Google's roving camera shows us Koulukatu 11 in Tampere, Finland. The image is from 2011. In a recent installment of my 1985 travelogue, I explained how the brewery formerly functioning at this address drew me to a city I hadn't ever planned on visiting.
THE PC: Euro ’85, Part 28 … A Finnish detour to Tampere for beer and sausages.
... Tampere originally was settled at the narrowest point of land separating two lakes, astride rapids that provided power for mills. By the 19th-century, Tampere was an industrial city (textiles and metallurgy) often compared to Manchester, England, and as we know, factory workers drank lots of beer in those times. In turn, their consumption was good for both brewers and prohibitionists.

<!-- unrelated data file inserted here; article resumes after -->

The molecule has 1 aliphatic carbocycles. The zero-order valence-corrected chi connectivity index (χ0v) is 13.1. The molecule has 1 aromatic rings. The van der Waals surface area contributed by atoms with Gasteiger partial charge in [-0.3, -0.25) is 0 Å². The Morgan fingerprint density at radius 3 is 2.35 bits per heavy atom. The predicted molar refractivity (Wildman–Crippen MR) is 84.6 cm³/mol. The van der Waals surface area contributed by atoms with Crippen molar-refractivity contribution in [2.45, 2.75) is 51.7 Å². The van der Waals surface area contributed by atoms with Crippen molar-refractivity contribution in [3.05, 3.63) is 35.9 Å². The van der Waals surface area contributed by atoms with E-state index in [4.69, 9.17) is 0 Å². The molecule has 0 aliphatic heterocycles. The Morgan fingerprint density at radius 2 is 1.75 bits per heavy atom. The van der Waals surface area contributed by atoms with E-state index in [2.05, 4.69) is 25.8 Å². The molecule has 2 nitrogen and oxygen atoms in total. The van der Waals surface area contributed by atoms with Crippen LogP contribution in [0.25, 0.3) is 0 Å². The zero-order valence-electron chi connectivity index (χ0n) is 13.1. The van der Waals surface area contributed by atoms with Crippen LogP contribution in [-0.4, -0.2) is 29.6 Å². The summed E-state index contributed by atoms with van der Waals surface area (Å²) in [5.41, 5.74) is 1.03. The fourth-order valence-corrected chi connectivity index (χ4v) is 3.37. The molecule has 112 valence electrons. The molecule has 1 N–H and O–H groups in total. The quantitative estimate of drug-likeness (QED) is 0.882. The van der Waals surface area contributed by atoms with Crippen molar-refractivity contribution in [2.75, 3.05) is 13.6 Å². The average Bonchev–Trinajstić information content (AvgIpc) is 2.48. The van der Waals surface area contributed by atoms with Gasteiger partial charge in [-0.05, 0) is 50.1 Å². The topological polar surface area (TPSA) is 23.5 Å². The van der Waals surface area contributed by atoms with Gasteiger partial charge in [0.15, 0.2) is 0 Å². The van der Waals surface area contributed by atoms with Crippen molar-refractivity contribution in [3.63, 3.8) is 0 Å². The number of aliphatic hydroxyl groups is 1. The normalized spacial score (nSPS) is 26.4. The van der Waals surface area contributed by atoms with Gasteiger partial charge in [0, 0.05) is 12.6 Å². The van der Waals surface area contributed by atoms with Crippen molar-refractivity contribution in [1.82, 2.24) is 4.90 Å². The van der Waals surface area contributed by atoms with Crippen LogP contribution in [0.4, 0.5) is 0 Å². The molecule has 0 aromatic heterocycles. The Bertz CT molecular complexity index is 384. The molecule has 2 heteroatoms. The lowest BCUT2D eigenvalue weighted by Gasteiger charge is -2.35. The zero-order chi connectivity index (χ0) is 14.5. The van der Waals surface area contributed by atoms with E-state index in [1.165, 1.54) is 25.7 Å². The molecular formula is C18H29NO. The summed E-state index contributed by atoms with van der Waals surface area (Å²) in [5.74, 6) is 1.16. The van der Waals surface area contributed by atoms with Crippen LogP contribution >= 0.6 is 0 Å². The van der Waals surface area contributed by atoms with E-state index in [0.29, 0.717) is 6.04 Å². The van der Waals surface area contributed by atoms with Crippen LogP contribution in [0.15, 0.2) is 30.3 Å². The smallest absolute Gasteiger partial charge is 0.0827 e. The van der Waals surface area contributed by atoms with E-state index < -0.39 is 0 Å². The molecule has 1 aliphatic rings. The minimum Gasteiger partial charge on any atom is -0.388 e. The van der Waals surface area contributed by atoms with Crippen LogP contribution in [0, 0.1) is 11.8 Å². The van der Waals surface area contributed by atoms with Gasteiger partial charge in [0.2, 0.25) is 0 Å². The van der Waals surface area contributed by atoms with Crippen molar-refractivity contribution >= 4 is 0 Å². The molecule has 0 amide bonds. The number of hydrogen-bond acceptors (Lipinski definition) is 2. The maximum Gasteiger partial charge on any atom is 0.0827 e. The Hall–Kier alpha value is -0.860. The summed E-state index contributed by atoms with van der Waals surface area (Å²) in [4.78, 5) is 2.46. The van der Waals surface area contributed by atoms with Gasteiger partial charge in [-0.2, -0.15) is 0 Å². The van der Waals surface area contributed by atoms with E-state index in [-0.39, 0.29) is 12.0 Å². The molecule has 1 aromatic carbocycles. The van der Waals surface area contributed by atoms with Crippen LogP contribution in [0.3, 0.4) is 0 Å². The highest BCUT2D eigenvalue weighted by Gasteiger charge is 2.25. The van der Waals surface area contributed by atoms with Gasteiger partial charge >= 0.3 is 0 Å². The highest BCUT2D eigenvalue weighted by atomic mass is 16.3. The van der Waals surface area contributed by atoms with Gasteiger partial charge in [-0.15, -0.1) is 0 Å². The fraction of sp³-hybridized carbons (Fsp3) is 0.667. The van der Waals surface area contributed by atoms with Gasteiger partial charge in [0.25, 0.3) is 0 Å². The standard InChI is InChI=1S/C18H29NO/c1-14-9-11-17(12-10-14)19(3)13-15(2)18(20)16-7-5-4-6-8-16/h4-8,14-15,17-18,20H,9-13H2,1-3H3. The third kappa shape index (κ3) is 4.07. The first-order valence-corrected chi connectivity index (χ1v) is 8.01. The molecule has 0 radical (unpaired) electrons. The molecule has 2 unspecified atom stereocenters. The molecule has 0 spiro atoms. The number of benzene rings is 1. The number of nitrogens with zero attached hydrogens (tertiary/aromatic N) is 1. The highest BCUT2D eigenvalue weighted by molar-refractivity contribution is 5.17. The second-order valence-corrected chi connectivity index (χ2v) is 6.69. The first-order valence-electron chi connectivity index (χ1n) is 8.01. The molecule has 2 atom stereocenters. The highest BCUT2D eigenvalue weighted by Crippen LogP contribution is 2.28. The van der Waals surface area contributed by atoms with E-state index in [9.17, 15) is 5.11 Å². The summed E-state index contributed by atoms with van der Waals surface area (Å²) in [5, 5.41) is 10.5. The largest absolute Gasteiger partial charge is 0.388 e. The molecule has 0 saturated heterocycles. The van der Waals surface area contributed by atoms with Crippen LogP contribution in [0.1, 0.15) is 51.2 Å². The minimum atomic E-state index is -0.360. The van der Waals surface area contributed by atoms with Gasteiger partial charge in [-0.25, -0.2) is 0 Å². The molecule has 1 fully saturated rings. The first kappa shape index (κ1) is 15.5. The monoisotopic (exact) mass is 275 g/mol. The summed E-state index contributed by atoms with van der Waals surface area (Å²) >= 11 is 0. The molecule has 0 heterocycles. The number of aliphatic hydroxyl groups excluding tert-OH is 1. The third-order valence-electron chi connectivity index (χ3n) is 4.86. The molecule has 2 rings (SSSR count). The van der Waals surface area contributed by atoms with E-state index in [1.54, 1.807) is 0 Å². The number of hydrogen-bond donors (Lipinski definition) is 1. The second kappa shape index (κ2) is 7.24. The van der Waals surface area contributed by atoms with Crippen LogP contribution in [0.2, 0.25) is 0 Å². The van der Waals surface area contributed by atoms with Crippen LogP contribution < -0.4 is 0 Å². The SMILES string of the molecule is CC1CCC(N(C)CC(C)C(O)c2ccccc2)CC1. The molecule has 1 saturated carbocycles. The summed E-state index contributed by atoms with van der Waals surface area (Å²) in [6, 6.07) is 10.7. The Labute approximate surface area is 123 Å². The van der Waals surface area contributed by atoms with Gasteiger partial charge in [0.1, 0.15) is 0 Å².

The brewery was called Pyynikki, and was owned for six decades by the family of my cousin's Finnish friends. They sold Pyynikki to Sinebrychoff in 1985, and brewing ceased in Tampere in 1992. The buildings have been adaptively reused as apartments.
Bizarrely, a specific label of just one of Pyynikki's line of Amiraali beers still is being brewed -- in Japan. A photo at Goodreads proves it, and below is an older view, when it was being brewed in Finland. To learn more about the connection between Finnish beer and a Japanese admiral, refer back to the above "Euro '85" link.
Information about the long-departed Pyynikki is scarce on-line, but there are some good views for the repurposed buildings here, along with some of the brewery's history: Pyynikki Brewery, by Berlioz-II (Deviant Art).
Click through to see the photos and read the text. I snipped one of the images to show the "ghost sign" that was painted to the upper right above the brewhouse windows.